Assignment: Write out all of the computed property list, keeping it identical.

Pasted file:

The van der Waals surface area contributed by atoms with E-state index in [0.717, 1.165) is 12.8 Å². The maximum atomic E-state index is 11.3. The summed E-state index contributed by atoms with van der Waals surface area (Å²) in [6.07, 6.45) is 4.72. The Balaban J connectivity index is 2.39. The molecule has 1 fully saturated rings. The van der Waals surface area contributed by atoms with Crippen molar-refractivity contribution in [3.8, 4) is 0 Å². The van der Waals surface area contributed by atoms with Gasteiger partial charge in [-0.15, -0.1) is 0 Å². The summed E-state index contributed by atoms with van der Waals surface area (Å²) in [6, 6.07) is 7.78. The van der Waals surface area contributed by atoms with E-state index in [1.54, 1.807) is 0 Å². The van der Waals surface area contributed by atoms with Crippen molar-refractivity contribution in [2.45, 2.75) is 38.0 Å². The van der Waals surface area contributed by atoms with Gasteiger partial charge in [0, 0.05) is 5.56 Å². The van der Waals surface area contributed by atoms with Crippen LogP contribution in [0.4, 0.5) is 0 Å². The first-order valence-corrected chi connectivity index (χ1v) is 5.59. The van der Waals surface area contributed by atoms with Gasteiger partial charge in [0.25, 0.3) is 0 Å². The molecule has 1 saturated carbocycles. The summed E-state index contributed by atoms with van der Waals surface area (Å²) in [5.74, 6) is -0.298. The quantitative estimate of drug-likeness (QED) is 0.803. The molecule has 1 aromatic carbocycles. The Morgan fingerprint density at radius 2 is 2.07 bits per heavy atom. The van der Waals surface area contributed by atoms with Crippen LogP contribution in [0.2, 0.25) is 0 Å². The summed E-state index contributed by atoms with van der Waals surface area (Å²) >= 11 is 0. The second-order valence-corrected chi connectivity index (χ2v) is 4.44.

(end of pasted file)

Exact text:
The van der Waals surface area contributed by atoms with E-state index in [0.717, 1.165) is 12.8 Å². The maximum atomic E-state index is 11.3. The summed E-state index contributed by atoms with van der Waals surface area (Å²) in [6.07, 6.45) is 4.72. The Balaban J connectivity index is 2.39. The molecule has 1 fully saturated rings. The van der Waals surface area contributed by atoms with Crippen molar-refractivity contribution in [3.8, 4) is 0 Å². The van der Waals surface area contributed by atoms with Gasteiger partial charge in [-0.15, -0.1) is 0 Å². The summed E-state index contributed by atoms with van der Waals surface area (Å²) in [6, 6.07) is 7.78. The van der Waals surface area contributed by atoms with E-state index in [1.54, 1.807) is 0 Å². The van der Waals surface area contributed by atoms with Crippen molar-refractivity contribution in [2.45, 2.75) is 38.0 Å². The van der Waals surface area contributed by atoms with Gasteiger partial charge in [0, 0.05) is 5.56 Å². The van der Waals surface area contributed by atoms with Crippen LogP contribution in [0.4, 0.5) is 0 Å². The first-order valence-corrected chi connectivity index (χ1v) is 5.59. The van der Waals surface area contributed by atoms with Gasteiger partial charge in [0.25, 0.3) is 0 Å². The molecule has 1 saturated carbocycles. The summed E-state index contributed by atoms with van der Waals surface area (Å²) in [5.74, 6) is -0.298. The quantitative estimate of drug-likeness (QED) is 0.803. The molecule has 1 aromatic carbocycles. The Morgan fingerprint density at radius 2 is 2.07 bits per heavy atom. The van der Waals surface area contributed by atoms with Crippen LogP contribution in [0.2, 0.25) is 0 Å². The summed E-state index contributed by atoms with van der Waals surface area (Å²) >= 11 is 0. The second-order valence-corrected chi connectivity index (χ2v) is 4.44.